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I'm still unbelievably angry that VCF even exists, when they could have used hdf5 or something.
Anyway, I'm not convinced that hand rolled parsers are really where it's at in the 21st century and maybe investigate the performance of a parser combinator approach.
I have a prototype of this working for the header using funcparserlib. I think it is quite nice, you have a separation of concerns: a tokenizer, grammar and object model. It's clearly slower, but for the header we don't care about speed, we care about correctness. The main sample parsing code will still require hand rolled loops for performance, but with the improved header model it should be easier to handle the type casting. I will share when I'm not posting from a phone.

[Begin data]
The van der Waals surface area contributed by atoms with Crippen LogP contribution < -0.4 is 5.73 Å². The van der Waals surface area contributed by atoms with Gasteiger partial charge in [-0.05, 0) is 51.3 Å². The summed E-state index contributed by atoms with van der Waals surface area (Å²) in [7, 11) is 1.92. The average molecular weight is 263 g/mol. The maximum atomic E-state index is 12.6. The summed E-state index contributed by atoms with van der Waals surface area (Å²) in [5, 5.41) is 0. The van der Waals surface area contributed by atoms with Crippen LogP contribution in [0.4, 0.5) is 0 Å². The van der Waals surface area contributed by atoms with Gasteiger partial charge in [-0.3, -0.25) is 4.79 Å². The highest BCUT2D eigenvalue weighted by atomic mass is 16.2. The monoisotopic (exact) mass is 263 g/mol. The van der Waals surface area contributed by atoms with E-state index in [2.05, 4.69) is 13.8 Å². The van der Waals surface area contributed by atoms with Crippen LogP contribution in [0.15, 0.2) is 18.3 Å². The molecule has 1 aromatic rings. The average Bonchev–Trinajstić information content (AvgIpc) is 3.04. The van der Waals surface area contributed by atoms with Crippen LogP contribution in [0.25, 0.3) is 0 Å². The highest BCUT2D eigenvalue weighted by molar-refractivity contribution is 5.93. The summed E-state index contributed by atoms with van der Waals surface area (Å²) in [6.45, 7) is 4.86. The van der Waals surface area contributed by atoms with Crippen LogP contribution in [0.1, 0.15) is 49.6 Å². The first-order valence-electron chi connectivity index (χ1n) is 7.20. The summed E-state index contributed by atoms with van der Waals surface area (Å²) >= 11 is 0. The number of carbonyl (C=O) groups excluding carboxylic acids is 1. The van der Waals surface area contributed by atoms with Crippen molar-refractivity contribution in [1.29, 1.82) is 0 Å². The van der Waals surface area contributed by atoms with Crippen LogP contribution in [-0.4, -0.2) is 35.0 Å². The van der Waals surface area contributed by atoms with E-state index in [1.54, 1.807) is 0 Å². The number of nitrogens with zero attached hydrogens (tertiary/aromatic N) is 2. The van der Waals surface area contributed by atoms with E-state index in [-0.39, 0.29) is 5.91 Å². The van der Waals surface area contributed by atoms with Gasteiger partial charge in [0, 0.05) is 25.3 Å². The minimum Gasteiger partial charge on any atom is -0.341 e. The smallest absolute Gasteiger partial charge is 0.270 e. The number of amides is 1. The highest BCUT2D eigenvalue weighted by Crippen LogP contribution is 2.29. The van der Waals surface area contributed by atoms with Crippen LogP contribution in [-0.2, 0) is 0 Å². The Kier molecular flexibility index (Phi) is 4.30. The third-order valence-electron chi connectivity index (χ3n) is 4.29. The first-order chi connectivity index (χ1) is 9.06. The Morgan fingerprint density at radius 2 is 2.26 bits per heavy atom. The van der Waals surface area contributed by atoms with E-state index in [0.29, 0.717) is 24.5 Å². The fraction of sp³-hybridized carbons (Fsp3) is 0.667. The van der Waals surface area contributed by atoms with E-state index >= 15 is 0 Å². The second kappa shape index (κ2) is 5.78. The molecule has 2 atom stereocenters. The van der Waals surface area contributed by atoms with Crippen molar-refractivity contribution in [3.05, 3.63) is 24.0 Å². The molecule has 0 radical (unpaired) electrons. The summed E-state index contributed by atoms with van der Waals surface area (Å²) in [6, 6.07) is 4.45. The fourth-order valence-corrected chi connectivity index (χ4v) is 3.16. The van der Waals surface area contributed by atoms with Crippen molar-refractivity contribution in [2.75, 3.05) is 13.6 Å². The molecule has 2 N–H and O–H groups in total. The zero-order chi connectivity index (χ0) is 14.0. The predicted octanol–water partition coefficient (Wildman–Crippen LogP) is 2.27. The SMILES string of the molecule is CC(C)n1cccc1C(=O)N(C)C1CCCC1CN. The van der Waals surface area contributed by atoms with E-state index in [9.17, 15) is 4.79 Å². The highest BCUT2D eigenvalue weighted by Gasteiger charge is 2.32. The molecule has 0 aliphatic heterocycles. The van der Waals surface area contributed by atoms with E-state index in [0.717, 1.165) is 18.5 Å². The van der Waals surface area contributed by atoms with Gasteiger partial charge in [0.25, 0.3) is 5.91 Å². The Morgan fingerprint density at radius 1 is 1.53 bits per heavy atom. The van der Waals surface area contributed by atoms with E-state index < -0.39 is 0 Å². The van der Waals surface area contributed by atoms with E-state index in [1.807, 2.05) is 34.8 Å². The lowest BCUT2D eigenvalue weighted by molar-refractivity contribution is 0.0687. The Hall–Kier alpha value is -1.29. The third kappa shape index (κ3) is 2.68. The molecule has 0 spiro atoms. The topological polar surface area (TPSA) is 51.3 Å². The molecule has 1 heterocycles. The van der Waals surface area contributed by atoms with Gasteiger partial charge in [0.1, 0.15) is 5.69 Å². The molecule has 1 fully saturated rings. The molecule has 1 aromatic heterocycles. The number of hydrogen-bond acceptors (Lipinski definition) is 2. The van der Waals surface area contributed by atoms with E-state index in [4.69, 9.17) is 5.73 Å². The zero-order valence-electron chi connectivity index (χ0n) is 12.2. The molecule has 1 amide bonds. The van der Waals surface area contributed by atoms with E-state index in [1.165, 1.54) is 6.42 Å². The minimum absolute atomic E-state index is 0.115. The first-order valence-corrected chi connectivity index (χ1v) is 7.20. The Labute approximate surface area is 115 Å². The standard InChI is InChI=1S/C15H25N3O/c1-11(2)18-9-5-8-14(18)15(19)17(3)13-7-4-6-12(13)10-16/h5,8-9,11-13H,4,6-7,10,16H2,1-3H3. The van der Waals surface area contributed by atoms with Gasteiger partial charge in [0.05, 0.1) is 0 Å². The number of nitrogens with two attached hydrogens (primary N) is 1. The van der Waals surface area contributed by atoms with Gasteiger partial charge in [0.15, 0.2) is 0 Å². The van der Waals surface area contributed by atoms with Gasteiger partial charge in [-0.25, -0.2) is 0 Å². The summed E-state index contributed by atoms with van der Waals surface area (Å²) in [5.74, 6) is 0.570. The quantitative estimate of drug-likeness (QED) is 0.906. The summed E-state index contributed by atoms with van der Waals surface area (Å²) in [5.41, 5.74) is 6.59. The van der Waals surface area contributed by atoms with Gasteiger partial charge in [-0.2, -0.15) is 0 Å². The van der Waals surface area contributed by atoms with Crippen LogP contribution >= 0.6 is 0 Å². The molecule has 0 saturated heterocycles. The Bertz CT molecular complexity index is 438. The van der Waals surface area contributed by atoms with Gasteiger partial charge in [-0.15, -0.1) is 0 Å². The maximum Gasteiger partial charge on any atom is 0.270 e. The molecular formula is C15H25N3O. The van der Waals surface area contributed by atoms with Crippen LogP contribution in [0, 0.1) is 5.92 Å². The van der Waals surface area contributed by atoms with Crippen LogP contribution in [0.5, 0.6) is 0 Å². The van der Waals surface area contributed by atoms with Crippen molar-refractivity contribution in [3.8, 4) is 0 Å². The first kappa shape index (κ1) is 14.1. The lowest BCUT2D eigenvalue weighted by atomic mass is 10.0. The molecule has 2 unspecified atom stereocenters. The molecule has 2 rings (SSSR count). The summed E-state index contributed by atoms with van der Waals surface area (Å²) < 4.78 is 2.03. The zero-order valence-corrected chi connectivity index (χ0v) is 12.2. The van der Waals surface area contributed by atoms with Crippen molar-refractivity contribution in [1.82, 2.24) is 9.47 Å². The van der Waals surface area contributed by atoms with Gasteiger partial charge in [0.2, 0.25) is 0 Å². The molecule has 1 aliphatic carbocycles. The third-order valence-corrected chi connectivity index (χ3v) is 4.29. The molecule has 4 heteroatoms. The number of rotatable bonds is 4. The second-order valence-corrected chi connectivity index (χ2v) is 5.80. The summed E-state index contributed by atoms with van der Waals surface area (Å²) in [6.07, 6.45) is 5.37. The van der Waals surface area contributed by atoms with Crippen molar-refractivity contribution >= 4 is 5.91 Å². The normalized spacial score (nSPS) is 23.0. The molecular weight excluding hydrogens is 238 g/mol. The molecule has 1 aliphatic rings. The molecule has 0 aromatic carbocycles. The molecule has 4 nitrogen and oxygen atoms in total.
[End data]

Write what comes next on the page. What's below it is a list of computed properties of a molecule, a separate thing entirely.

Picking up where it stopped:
Have a look at this gist...
@martijnvermaat any thoughts?
Yes, I like this a lot. It would be good to have an idea what kind of spec violations are out there and whether or not we can still parse them using this approach. I think parsing all headers in our test data is a first minimal requirement.
If we can still be flexible enough to parse what is being used in practice I'm all for it. I'd be happy to see the regexes go.
By the way, do you know how funcparserlib compares to pyparsing? The latter is the only one I've used (and more popular I think) and while it did everything I needed, I wasn't terribly impressed (especially documentation).
This is kind of connected with #89 but I was wondering if there is already a multiprocess solution to read the whole VCF in memory, so than can be moved to a pandas dataframe for operations.
Or some other strategy to read the bulk VCF in a quick way